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Edinburgh Fringe 2009

Chomp: A Zombie Musical


Venue: C, Chambers Street


Low Down

Credited by The Scotsman as boasting one of the ten silliest titles on this year’s Fringe, the show revolves around a global pandemic of human-flesh-eating and the soldiers and medical team charged with bringing a halt to it.  As zombie spoofs go, it pretty much met my expectations.


The 25-strong cast of Chomp: A Zombie Musical created a lively presence on The Royal Mile with their smudgy faces, wild hair and glazed eyes. They were only doing two performances in Edinburgh so they needed to make their presence felt quickly. They succeeded in attracting a good crowd to the first night who seemed enthusiastic in their applause, although I heard mixed comments as they left the auditorium.

Perhaps unusually for a musical, especially a youth one, the acting was definitely stronger than the singing, with all roles being played with conviction. The choreography was simple but effective. The singing, however, left something to be desired. From where I was seated at the back of the auditorium, the music slightly overpowered the voices in most of the solos and duets so it was difficult to make out all the words. The exception was the ex queen Zombie’s song “Once I was Daddy’s little Princess” which came across loud and clear and rather more tunefully than most of the other musical numbers. The Zombie King also had good stage presence and a strong loud (but not so tuneful) voice.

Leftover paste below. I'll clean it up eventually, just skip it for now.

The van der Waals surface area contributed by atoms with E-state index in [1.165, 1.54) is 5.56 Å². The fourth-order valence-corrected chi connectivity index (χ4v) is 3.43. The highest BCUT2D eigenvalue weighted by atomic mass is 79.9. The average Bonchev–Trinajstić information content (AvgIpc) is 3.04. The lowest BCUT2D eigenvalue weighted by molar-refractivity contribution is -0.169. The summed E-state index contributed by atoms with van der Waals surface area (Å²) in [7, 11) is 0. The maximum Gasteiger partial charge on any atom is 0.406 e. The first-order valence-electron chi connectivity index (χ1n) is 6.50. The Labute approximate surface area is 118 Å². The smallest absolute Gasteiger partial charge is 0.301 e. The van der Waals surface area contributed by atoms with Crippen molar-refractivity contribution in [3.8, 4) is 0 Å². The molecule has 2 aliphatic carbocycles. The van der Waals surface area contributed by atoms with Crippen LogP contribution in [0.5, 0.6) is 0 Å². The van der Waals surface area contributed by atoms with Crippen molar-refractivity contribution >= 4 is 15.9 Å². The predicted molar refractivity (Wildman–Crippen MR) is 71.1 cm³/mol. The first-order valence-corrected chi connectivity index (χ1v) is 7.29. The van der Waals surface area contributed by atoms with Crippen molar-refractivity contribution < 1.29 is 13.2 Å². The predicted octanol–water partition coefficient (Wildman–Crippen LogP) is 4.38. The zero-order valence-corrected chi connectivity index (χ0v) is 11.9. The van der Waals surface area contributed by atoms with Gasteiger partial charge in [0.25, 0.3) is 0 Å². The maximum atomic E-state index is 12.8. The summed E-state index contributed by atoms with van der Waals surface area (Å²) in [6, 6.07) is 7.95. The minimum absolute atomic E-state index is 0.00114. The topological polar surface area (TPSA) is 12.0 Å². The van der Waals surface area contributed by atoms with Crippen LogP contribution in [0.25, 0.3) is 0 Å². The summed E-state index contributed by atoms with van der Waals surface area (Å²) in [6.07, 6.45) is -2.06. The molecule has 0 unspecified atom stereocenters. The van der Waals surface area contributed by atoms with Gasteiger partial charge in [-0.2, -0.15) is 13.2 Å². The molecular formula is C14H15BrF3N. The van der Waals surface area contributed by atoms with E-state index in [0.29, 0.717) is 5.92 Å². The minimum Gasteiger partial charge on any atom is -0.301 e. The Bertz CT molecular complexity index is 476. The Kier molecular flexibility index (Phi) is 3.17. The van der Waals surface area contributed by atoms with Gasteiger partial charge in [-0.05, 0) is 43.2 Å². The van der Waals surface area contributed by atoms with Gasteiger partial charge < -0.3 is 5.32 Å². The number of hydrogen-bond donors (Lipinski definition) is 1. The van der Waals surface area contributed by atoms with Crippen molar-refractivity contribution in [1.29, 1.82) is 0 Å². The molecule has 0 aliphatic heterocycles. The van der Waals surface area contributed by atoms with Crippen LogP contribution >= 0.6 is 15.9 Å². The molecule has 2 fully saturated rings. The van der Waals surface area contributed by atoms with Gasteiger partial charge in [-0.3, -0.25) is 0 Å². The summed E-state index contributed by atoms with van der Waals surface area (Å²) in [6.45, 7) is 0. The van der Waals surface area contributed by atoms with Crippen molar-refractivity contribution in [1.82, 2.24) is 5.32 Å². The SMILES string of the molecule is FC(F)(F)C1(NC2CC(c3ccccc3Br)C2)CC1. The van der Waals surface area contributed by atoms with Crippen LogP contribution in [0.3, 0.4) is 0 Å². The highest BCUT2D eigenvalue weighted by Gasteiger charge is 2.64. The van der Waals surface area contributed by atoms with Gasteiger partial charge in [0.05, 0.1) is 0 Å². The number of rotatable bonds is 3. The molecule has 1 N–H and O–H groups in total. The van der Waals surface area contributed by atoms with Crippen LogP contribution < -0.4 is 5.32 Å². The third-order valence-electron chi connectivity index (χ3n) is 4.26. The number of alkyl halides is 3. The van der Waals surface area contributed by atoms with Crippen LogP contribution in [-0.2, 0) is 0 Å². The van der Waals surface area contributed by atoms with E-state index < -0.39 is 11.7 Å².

Otherwise, the standard of the show was generally fairly even throughout. There were no real low points but, by the same token, there were no real high points either.  There was nothing notably bad, it was just all much of a muchness. To make a good show great, it needed more light and shade and more of a contrast between quieter more intimate moments and big production numbers.

It was clear that a lot of work had gone into this show and it benefited from clean clear direction. They had wisely toured it prior to their two night Edinburgh run so, while other companies were still bedding in and not yet ready to open their doors to reviewers, these kids had been here, done it, got the t-shirt (and the review) and were already heading home.



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